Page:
What can bring a person back from the dead?  In my experience, the history of narratives tends to obsess about methodology. The question becomes: How can a person be brought back from the dead?  But this misses the point.  Stories about ‘how’ always end up being about energy.  Sometimes physical, sometimes ethereal; sometimes electrical, sometimes spiritual. Ultimately it’s all the same thing.  Reignite a system at rest with potentials, kinetics and proton gradients and you have something that looks like life.  This is not motivation.

Other narratives despoil natural science and dress ideas in cloaks of mystical intent. Why a second party might wish to reanimate a corpse is a different question with answers easy to come by or invent.  But distilled to an individual’s battle with themselves, it is different. At least it was for me.

I remember an urge to remember.  To capture my final moments in detail:

The room has four sides.  The wall opposite the door is curved as if once it contained a bay window.  The sort that Jemma liked in those Chelsea mansions, the flats we couldn’t afford.  This room, of course, has no windows.  All surfaces are smooth.  The lower wall tiled in clean white, the upper wall plastered then painted industrial magnolia.  The only feature is the metal door with the viewing hatch that’s bolted shut on the other side.  The floor is industrial linoleum; I recognise the design from the hospitals where they kept her.  Stains blend into the grey and pink swirls, an offensively warm, creamy marble effect.  It’s fitting that this is the room where I’ll end my life.

The events that led me here are tragic, certainly, but not necessarily in the way you’d expect.   I’ve always been more practical than emotional, which is why I chose the company that keeps this room.  Unlicensed suicide suites are nothing new, of course, even with the dawn of legalised euthanasia.  Like any government regulated service, the bureaucracy of death simply isn’t conducive to desperate acts.  Even in the most obvious of circumstances, as I found with Jemma, if you don’t have the documents you don’t get to die. It requires call centres and secretaries and emails, complaints, meetings, agreements, vetting, counselling.  Nine months of additional, needless pain Jemma had to suffer because of low level short staffing and mid-level inefficiencies. But she wouldn’t let me kill her, despite her knowing full well my intentions.  And she couldn’t kill herself.  Because these places have only one rule: enter the room and shut the door yourself.  That’s it.  Anything else can be laid-on, for a price. However you want to do it, just ask and pay.  But you have to do it.  No murder.  If you want that, save up for an assassin.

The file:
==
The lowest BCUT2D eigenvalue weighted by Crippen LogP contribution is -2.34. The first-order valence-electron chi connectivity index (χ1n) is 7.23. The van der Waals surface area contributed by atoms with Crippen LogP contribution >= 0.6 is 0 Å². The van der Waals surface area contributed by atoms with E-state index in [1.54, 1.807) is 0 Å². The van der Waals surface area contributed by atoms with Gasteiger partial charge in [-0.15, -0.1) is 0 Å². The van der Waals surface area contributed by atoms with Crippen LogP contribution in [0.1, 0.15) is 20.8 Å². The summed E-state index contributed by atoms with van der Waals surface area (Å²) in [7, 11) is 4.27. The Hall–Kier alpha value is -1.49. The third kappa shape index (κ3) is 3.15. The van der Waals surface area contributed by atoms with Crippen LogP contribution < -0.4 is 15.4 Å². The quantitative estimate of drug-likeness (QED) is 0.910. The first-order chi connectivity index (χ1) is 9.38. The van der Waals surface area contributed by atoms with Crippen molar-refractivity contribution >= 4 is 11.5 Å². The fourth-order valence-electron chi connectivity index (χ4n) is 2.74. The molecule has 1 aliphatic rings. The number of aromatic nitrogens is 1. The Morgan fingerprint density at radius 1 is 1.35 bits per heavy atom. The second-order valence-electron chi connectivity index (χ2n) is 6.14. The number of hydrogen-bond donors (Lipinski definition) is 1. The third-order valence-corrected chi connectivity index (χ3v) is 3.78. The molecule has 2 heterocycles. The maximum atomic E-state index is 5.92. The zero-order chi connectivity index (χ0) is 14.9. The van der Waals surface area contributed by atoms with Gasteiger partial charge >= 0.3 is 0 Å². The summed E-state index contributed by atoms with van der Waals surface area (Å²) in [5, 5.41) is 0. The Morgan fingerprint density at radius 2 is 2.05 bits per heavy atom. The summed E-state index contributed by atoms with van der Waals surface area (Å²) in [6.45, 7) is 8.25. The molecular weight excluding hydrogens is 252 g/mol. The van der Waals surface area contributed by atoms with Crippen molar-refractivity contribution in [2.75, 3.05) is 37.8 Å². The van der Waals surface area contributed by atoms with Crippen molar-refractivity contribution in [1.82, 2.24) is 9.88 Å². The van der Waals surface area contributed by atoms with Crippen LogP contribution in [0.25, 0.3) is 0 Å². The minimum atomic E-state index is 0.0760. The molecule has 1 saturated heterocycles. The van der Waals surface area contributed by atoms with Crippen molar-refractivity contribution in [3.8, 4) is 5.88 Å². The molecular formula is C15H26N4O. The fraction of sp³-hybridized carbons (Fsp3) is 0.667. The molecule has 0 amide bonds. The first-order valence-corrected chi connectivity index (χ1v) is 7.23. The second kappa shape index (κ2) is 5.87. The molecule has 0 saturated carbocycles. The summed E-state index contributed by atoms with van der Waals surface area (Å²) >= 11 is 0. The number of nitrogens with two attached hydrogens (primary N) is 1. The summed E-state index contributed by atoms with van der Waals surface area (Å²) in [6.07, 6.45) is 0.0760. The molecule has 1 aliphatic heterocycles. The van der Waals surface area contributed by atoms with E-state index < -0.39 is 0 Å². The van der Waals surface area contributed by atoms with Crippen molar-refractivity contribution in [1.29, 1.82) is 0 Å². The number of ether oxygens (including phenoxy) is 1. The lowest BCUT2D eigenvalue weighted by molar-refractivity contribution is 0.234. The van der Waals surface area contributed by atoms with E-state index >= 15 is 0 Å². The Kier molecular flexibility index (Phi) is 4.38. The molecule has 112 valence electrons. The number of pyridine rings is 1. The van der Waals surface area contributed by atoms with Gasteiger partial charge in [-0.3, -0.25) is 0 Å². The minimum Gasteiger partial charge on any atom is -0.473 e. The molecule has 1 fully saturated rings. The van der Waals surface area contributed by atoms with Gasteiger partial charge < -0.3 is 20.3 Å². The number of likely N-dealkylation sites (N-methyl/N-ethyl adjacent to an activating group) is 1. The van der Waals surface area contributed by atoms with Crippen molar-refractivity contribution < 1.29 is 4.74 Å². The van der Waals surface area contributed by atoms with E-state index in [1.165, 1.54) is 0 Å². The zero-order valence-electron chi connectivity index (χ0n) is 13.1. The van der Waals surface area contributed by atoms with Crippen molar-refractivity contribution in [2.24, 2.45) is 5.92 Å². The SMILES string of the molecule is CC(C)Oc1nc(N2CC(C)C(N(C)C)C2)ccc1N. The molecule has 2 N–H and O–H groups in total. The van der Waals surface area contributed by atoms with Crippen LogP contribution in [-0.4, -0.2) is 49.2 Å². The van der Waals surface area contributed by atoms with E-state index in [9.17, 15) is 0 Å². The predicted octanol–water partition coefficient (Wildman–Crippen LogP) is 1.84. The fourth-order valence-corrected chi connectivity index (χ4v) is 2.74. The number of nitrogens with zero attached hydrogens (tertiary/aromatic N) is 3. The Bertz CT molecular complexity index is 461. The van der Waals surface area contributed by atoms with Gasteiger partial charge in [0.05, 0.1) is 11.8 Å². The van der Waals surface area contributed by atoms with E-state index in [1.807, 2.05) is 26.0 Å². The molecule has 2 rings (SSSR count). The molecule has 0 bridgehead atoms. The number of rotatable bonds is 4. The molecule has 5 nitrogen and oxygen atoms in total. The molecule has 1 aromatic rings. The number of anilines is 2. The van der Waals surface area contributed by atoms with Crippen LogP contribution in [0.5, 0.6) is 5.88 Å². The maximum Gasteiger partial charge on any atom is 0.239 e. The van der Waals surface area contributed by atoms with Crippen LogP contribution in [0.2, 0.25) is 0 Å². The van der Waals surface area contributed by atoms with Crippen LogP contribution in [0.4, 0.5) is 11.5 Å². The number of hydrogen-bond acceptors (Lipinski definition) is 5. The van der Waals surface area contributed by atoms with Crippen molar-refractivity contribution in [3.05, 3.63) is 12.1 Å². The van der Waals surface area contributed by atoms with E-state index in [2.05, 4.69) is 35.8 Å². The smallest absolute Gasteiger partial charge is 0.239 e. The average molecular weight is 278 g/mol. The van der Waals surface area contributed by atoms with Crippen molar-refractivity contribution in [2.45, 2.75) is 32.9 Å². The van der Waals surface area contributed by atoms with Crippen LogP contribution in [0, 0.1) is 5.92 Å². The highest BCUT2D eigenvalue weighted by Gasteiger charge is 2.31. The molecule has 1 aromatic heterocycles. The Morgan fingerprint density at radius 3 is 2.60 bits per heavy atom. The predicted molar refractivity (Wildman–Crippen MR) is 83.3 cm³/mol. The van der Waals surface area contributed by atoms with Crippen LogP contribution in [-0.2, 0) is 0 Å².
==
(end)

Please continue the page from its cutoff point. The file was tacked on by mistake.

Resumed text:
I have chosen the basic somnolocide package.  All I want is the clean-up.  I’ve made my last stand.  I recall the shiny catalogue with more options than a new German car.  Day packages, week packages.  The complex has suites on the upper floors that can be hired for months if you care to sign over that much of your estate.  Personal interment specialists can be allocated to design your final package length in 30 minute increments, should you wish. And as this is a criminal venture, nothing is unobtainable. If you have the cash to pay upfront and provide enough notice for particularly difficult items, your final days can be the best days of your life.  Over and over and over again.  The basement is less glamourous.

My welcoming party, Frank, was polite and efficient.  His job was to show me where to go and how the buttons worked and nothing more.  My account was already validated.  I knew I was free to leave but if I did, that was my cycle complete. Should I want to come back it’s a whole new package, another payment in full.  It’s said that people have lost vast fortunes this way, the power of choice becoming an addiction.  And like any dealer, the institute never asks and doesn’t care why you are here.  They just want to you want.  The authorities know, of course.  The practice isn’t discouraged mainly because of the significant kickbacks paid to law officials but also because it’s fewer mouths to feed.  The economy benefits from the taxes paid on rent and utilities, import and export of luxury items and jobs created in an otherwise bloody slum.  Everyone here is employed as either caretaker or cleaner, which ultimately is accurate anyway.